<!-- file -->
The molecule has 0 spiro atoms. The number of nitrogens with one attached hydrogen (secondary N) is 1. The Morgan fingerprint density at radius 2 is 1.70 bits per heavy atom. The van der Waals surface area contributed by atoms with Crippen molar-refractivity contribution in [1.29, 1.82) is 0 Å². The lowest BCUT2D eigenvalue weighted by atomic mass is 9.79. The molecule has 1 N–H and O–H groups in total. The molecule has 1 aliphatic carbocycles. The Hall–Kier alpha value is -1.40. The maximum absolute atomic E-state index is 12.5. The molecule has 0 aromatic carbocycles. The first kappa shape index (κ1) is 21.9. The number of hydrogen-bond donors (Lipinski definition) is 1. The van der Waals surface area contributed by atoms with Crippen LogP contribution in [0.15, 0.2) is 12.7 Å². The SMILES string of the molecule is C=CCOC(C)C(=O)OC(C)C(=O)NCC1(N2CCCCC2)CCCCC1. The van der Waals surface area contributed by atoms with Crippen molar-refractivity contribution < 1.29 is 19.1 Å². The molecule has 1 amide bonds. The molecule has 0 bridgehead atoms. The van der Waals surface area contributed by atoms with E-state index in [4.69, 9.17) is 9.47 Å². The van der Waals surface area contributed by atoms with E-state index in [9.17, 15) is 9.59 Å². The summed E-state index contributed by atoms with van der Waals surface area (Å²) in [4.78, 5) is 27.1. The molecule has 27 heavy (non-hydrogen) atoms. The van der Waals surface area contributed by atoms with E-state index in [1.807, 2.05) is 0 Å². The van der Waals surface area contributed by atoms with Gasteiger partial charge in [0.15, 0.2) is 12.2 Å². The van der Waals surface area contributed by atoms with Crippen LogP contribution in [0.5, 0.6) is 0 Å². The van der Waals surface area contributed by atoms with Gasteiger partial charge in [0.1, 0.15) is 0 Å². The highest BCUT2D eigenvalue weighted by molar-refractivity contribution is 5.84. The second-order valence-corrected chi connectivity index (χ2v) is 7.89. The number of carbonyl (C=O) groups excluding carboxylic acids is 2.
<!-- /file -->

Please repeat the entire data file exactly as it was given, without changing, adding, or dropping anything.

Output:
The molecule has 0 spiro atoms. The number of nitrogens with one attached hydrogen (secondary N) is 1. The Morgan fingerprint density at radius 2 is 1.70 bits per heavy atom. The van der Waals surface area contributed by atoms with Crippen molar-refractivity contribution in [1.29, 1.82) is 0 Å². The lowest BCUT2D eigenvalue weighted by atomic mass is 9.79. The molecule has 1 N–H and O–H groups in total. The molecule has 1 aliphatic carbocycles. The Hall–Kier alpha value is -1.40. The maximum absolute atomic E-state index is 12.5. The molecule has 0 aromatic carbocycles. The first kappa shape index (κ1) is 21.9. The number of hydrogen-bond donors (Lipinski definition) is 1. The van der Waals surface area contributed by atoms with Crippen LogP contribution in [0.15, 0.2) is 12.7 Å². The SMILES string of the molecule is C=CCOC(C)C(=O)OC(C)C(=O)NCC1(N2CCCCC2)CCCCC1. The van der Waals surface area contributed by atoms with Crippen molar-refractivity contribution < 1.29 is 19.1 Å². The molecule has 1 amide bonds. The molecule has 0 bridgehead atoms. The van der Waals surface area contributed by atoms with E-state index in [4.69, 9.17) is 9.47 Å². The van der Waals surface area contributed by atoms with E-state index in [9.17, 15) is 9.59 Å². The summed E-state index contributed by atoms with van der Waals surface area (Å²) in [4.78, 5) is 27.1. The molecule has 27 heavy (non-hydrogen) atoms. The van der Waals surface area contributed by atoms with E-state index in [1.807, 2.05) is 0 Å². The van der Waals surface area contributed by atoms with Gasteiger partial charge in [0.15, 0.2) is 12.2 Å². The van der Waals surface area contributed by atoms with Crippen LogP contribution in [0.5, 0.6) is 0 Å². The van der Waals surface area contributed by atoms with Gasteiger partial charge in [0.1, 0.15) is 0 Å². The highest BCUT2D eigenvalue weighted by molar-refractivity contribution is 5.84. The second-order valence-corrected chi connectivity index (χ2v) is 7.89. The number of carbonyl (C=O) groups excluding carboxylic acids is 2.